• A new free exhibition featuring 60 Londoners photographed in front of an historic building or special place to them opens in Kings Cross on Monday. The Historic England exhibition I am London features well-known Londoners, such as reproductive health expert Professor Lord Robert Winston, philosopher AC Grayling, feminist activist and journalist Caroline Criado Perez, artist Bob and Roberta Smith, designer Morag Myerscough and performer Amy Lamé as well as “unsung Londoners” – everyone from a Yeoman Warder at the Tower of London and the park manager at Kensington Gardens to a 7/7 paramedic, an apprentice at a Savile Row tailors and a student at the Royal School of Needlework – in telling stories which illustrate how the city’s heritage can be “inspirational, provocative, frustrating, fun, familiar, humbling and home”. Taken by Historic England photographer Chris Redgrave, the photographs will be displayed in the UAL Window Galleries at Central Saint Martins along with a selection of objects the sitters chose to be photographed with, including the Pearly King of Finsbury’s jacket, Bob and Roberta Smith’s ‘Vote Bob Smith’ badge and a submarine once owned by Morag Myerscough’s father. Can be seen until 4th September. For more, see https://historicengland.org.uk/get-involved/visit/exhibitions/i-am-london/.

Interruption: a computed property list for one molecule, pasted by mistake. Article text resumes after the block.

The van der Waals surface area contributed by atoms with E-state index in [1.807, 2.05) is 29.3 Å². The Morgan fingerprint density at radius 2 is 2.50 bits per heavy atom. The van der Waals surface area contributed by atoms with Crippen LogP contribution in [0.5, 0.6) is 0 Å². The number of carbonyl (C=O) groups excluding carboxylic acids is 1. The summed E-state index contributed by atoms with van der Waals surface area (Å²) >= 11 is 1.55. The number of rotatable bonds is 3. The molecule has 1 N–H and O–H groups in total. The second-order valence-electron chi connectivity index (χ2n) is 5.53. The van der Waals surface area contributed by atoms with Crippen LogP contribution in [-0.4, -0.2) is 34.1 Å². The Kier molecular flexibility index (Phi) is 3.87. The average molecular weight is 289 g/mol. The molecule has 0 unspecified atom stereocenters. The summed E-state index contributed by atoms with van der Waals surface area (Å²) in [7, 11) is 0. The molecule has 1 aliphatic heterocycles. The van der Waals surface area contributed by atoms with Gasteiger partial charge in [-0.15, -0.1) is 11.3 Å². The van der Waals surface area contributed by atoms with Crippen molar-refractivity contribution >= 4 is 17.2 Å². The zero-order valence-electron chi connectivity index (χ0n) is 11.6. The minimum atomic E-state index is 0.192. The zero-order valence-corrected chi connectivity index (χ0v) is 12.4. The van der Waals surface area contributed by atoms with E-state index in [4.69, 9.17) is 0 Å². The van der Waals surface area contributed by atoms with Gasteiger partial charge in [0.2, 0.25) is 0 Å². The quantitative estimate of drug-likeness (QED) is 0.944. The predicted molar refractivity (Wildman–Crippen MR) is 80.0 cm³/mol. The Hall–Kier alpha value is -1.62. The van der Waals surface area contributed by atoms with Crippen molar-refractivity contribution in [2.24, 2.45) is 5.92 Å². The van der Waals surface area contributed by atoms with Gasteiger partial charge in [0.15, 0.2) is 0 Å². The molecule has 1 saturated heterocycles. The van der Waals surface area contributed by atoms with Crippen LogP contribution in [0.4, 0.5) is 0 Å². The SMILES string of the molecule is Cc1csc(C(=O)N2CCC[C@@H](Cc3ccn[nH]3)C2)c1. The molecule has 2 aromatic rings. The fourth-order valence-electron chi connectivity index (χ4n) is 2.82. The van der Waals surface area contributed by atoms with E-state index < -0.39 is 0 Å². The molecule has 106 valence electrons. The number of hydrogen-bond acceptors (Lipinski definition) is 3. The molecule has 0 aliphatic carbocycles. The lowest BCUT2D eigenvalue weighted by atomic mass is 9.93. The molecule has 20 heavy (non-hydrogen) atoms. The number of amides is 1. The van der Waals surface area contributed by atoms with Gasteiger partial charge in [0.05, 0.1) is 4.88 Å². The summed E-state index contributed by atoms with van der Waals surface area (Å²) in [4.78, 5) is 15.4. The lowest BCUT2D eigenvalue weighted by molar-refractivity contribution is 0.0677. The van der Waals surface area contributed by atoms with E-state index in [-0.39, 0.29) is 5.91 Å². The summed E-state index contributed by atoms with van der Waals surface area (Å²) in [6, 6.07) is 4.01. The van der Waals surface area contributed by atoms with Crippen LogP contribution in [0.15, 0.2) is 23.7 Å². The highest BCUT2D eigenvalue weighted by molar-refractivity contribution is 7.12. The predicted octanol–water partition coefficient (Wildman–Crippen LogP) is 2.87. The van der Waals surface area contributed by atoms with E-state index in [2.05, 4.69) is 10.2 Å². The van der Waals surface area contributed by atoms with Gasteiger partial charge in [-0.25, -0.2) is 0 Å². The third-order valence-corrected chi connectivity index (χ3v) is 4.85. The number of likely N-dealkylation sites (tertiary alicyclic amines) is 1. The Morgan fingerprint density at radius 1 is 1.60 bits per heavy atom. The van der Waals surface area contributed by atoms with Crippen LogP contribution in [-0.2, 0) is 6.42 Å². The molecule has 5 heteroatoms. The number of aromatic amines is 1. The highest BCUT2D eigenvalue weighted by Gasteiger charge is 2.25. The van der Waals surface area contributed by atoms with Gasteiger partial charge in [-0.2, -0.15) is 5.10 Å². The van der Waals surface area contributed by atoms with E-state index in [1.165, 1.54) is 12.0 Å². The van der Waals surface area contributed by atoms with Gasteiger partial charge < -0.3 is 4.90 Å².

• Two of 17th century Dutch painter Gerrit Dou’s finest works – Woman playing a Clavichord and Lady Playing a Virginal (pictured), both dating from about 1665 – have been reunited for the first time in 350 years at the Dulwich Picture Gallery in south London. Opening this week, Dou in Harmony examines how Dou created two distinctly different takes on a similar subject and will be accompanied by a contemporary sound installation in the Mausoleum. Composed and played on the viola da gamba by Liam Byrne, the modern piece takes its cue from 17th century music and aims to evoke the mood of Dou’s paintings. The display is the latest in the Making Discoveries: Dutch and Flemish Masterpieces series which showcases four artists from the gallery’s collection: Van Dyck, Rubens, Dou and Rembrandt (whose work will be featured in an upcoming display in November). Runs until 6th November. Admission charge applies. For more, see www.dulwichpicturegallery.org.uk.
• Georgia O’Keeffe’s celebrated work, Jimsyn Weed, White Flower No 1 (1932), is among highlights at the major retrospective of the US artist’s work which opened at the Tate Modern this week. The display marks a century since O’Keeffe’s debut in New York in 1916 and, with none of her works in public collections in the UK, provides a “once-in-a-generation opportunity” for audiences outside the US to view her portfolio of works in such depth. The display features more than 100 major works and charts the progression of O’Keeffe as an artist over a span of six decades. Runs until 30th October. For more, see www.tate.org.uk.
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